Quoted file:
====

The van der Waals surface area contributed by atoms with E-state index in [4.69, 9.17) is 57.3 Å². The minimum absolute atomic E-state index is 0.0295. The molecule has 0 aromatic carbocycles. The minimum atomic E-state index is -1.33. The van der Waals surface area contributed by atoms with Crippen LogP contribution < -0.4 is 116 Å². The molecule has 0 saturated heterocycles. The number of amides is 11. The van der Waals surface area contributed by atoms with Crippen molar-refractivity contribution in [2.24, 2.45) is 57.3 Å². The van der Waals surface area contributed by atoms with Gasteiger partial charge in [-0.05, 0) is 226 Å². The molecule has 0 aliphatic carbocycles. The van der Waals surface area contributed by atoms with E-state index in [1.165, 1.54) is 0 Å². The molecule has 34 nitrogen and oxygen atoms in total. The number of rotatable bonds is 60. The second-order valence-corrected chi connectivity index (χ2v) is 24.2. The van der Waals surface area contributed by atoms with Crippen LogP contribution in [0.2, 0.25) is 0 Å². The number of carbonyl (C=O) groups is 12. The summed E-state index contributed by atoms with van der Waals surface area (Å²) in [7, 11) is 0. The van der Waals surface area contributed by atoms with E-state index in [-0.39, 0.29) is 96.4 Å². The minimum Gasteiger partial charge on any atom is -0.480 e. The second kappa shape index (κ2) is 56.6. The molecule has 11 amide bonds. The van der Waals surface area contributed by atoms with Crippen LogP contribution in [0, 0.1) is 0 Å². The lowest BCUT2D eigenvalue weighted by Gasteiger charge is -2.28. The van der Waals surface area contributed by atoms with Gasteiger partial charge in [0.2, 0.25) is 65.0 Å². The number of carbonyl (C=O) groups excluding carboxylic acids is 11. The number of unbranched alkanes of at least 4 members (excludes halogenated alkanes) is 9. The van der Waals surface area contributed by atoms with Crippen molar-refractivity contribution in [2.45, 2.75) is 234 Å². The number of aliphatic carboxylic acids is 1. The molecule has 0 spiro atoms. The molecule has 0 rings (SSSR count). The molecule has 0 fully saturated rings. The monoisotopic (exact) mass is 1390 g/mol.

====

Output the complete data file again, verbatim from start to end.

The van der Waals surface area contributed by atoms with E-state index in [4.69, 9.17) is 57.3 Å². The minimum absolute atomic E-state index is 0.0295. The molecule has 0 aromatic carbocycles. The minimum atomic E-state index is -1.33. The van der Waals surface area contributed by atoms with Crippen LogP contribution < -0.4 is 116 Å². The molecule has 0 saturated heterocycles. The number of amides is 11. The van der Waals surface area contributed by atoms with Crippen molar-refractivity contribution in [2.24, 2.45) is 57.3 Å². The van der Waals surface area contributed by atoms with Gasteiger partial charge in [-0.05, 0) is 226 Å². The molecule has 0 aliphatic carbocycles. The van der Waals surface area contributed by atoms with E-state index in [1.165, 1.54) is 0 Å². The molecule has 34 nitrogen and oxygen atoms in total. The number of rotatable bonds is 60. The second-order valence-corrected chi connectivity index (χ2v) is 24.2. The van der Waals surface area contributed by atoms with Crippen LogP contribution in [0.2, 0.25) is 0 Å². The number of carbonyl (C=O) groups is 12. The summed E-state index contributed by atoms with van der Waals surface area (Å²) in [7, 11) is 0. The van der Waals surface area contributed by atoms with E-state index in [-0.39, 0.29) is 96.4 Å². The minimum Gasteiger partial charge on any atom is -0.480 e. The second kappa shape index (κ2) is 56.6. The molecule has 11 amide bonds. The van der Waals surface area contributed by atoms with Crippen LogP contribution in [0, 0.1) is 0 Å². The lowest BCUT2D eigenvalue weighted by Gasteiger charge is -2.28. The van der Waals surface area contributed by atoms with Gasteiger partial charge in [0.2, 0.25) is 65.0 Å². The number of carbonyl (C=O) groups excluding carboxylic acids is 11. The number of unbranched alkanes of at least 4 members (excludes halogenated alkanes) is 9. The van der Waals surface area contributed by atoms with Crippen molar-refractivity contribution in [2.45, 2.75) is 234 Å². The number of aliphatic carboxylic acids is 1. The molecule has 0 spiro atoms. The molecule has 0 rings (SSSR count). The molecule has 0 fully saturated rings. The monoisotopic (exact) mass is 1390 g/mol.